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Cæs. Who is it in the press that calls on me?
Sooth. Beware the ides of March.
What man is that? Bru. A soothsayer bids you beware the ides of
March. Cos. Set him before me; let me see his face. 20 Cas. Fellow, come from the throng; look upon
; Cæsar. Cæs. What say’st thou to me now? speak once
again. Sooth. Beware the ides of March. Coes. He is a dreamer; let us leave him : pass.
[Sennet. Exeunt all except Brutus and Cassius.
Bru. I am not gamesome: I do lack some part
I'll leave you.
Cas. Brutus, I do observe you now of late:
friend that loves you. 18. (ides, i. e. the fifteenth day.]
21. (Fellow. Rarely used in contemptuous sense, and probably not here.]
28. [gamesome=sportive.] 34. as I was, etc. = that I was, etc.
Bru. No, Cassius; for the eye sees not itself
Cas. 'Tis just: And it is very much lamented, Brutus, That you have no such mirrors as will turn Your hidden worthiness into your eye, That you might see your shadow. I have heard, Where many of the best respect in Rome, Except immortal Cæsar, speaking of Brutus And groaning underneath this age's yoke, Have wish'd that noble Brutus had his eyes. Bru. Into what dangers would you lead me, Cas
sius, That you would have me seek into myself For that which is not in me?
Cas. Therefore, good Brutus, be prepar'd to hear : And since you know you cannot see yourself
So well as by reflection, I, your glass,
(Flourish, and shout. Bru. What means this shouting? I do fear, the
people Choose Cæsar for their king. Cas.
Ay, do you fear it? 80 Then must I think you would not have it so.
Bru. I would not, Cassius; yet I love him well. But wherefore do you hold me here so long? What is it that you would impart to me? If it be aught toward the general good, Set honour in one eye and death i' th' other, And I will look on both indifferently, For let the gods so speed me as I love The name of honour more than I fear death.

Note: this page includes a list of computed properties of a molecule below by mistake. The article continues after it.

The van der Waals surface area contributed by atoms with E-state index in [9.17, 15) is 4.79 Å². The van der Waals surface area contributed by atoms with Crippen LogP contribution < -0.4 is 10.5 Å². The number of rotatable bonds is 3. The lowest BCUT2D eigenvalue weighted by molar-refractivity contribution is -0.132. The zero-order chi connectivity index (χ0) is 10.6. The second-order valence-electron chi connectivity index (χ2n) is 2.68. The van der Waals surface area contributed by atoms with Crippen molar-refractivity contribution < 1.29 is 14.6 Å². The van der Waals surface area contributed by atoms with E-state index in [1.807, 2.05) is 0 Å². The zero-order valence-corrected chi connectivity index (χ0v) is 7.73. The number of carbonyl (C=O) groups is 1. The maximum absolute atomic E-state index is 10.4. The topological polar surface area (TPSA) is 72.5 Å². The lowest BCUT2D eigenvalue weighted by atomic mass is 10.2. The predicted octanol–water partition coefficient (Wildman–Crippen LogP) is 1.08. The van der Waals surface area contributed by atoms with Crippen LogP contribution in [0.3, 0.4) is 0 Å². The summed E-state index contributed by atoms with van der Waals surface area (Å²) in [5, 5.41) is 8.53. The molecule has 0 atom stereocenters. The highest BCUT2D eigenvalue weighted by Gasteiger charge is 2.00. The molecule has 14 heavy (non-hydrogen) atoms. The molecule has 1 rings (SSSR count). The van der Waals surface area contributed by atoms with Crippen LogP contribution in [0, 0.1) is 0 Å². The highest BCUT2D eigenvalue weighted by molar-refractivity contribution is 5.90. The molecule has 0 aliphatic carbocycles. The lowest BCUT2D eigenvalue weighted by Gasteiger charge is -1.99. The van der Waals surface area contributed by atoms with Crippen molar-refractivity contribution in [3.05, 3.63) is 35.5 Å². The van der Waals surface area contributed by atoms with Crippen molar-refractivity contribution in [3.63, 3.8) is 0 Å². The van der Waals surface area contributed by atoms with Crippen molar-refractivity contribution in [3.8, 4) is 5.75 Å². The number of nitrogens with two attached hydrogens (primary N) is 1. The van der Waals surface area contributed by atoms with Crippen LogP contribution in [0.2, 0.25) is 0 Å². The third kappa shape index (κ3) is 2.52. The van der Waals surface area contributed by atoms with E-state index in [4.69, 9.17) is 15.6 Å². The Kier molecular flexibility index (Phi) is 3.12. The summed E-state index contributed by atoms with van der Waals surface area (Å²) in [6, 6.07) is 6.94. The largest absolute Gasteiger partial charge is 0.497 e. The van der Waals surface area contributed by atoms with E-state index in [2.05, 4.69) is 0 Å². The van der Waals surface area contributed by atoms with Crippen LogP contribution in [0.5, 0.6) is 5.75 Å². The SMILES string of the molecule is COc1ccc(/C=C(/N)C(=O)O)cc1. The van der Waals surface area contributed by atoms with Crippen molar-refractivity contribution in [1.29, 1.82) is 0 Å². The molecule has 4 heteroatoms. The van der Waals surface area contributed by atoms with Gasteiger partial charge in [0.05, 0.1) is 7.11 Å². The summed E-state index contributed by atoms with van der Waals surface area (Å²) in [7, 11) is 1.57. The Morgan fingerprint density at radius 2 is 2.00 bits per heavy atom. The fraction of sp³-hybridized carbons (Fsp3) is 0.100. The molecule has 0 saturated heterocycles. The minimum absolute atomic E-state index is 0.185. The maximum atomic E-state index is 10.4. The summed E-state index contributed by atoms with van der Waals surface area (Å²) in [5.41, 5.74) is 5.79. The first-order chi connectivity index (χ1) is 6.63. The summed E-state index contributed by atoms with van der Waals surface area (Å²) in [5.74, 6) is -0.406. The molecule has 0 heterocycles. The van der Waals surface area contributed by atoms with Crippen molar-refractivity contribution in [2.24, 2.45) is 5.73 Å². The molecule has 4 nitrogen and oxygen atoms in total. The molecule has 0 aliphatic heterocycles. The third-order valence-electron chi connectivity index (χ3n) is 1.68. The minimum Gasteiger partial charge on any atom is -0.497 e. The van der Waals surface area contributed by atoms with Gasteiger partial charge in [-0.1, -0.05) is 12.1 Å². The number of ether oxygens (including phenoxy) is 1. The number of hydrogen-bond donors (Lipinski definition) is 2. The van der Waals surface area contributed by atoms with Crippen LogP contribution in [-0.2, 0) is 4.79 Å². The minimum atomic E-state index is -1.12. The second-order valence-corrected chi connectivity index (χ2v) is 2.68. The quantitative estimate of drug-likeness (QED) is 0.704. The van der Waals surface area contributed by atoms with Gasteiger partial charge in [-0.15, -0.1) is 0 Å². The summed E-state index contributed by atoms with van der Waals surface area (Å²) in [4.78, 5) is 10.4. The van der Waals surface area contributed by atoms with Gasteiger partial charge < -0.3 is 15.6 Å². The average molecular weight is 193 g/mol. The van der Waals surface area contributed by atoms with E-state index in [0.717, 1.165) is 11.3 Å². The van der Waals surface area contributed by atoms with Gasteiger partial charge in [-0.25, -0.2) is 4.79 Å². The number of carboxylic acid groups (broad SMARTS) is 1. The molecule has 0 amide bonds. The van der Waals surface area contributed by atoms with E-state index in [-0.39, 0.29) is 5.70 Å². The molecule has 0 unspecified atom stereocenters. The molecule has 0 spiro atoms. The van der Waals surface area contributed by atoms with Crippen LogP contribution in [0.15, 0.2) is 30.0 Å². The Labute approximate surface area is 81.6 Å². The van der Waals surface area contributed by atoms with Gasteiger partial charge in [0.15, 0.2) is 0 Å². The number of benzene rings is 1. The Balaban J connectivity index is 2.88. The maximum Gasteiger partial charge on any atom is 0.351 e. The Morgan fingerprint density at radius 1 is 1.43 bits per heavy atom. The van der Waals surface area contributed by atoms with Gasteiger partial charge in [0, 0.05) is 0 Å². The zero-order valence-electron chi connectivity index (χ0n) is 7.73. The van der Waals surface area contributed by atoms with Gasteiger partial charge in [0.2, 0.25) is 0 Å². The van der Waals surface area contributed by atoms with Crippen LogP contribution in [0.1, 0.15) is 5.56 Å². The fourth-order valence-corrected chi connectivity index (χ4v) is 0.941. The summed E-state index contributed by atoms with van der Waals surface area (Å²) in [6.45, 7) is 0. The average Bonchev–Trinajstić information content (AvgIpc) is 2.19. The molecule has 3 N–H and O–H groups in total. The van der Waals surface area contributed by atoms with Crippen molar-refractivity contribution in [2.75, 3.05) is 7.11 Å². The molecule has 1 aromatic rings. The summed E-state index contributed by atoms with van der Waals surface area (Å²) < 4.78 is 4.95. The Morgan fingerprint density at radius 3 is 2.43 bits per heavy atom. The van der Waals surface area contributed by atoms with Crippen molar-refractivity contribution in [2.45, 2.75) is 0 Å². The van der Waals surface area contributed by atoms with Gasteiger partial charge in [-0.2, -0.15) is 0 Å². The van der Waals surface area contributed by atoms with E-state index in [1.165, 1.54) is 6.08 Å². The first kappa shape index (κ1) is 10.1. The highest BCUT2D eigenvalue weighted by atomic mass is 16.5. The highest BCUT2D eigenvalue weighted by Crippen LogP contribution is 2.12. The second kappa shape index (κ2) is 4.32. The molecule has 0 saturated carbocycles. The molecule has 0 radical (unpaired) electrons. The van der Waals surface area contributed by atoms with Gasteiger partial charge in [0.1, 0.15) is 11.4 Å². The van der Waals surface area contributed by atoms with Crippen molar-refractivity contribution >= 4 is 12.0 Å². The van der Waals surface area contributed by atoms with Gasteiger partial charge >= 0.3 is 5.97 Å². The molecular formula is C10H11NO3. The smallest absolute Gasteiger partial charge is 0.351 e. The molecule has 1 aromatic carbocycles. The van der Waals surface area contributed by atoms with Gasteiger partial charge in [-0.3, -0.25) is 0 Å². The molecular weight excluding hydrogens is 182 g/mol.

Cas. I know that virtue to be in you, Brutus, 90 As well as I do know your outward favour.
71. jealous on me : a use of “on” for “of” hardly obsolete in New England. [Jealous = suspicious. See l. 162 below.]
88. [When we wish one Godspeed,” we wish that God favor him.)
91. [When we say that a boy favors his father, we mean that his face is like his father's ; and the favor given in the german has its meaning also in Shakespeare's time of a token of favor. The double meaning is cleverly shown in Love's Labour 's Lost, Act V., Sc. 2, 1. 30-33.]
Well, honour is the subject of my story.
95. (Words are so alive to Shakespeare that he is forever playing with them on very slight pretexts. Lief and live are pronounced alike.]
109. controversy : loosely used for contention, resistance.
110. arrive the point : a use of “arrive" without "at” frequently found in our old writers.
And when the fit was on him, I did mark
120 How he did shake : 't is true, this god did shake : His coward lips did from their colour fly, And that same eye whose bend doth awe the world Did lose his lustre: I did hear him groan : Ay, and that tongue of his that bade the Romans Mark him and write his speeches in their books, Alas, it cried “ Give me some drink, Titinius," As a sick girl. Ye gods, it doth amaze me A man of such a feeble temper should So get the start of the majestic world
130 And bear the palm alone.
[Shout. Flourish Bru. Another general shout! I do believe that these applauses are For some new honours that are heap'd on Cæsar.
Cas. Why, man, he doth bestride the narrow world Like a Colossus, and we petty men Walk under his huge legs and peep about To find ourselves dishonourable graves. Men at some time are masters of their fates : The fault, dear Brutus, is not in our stars,
140 But in ourselves, that we are underlings. Brutus and Cæsar: what should be in that “ Cæsar"? Why should that name be sounded more than yours? Write them together, yours is as fair a name ; Sound them, it doth become the mouth as well; Weigh them, it is as heavy; conjure with 'em, “ Brutus " will start a spirit as soon as
6 Cæsar.” Now, in the names of all the gods at once, Upon what meat doth this our Cæsar feed, That he is grown so great ? Age, thou art sham'd! 150 Rome, thou hast lost the breed of noble bloods ! When went there by an age, since the great flood, But it was fam'd with more than with one man ?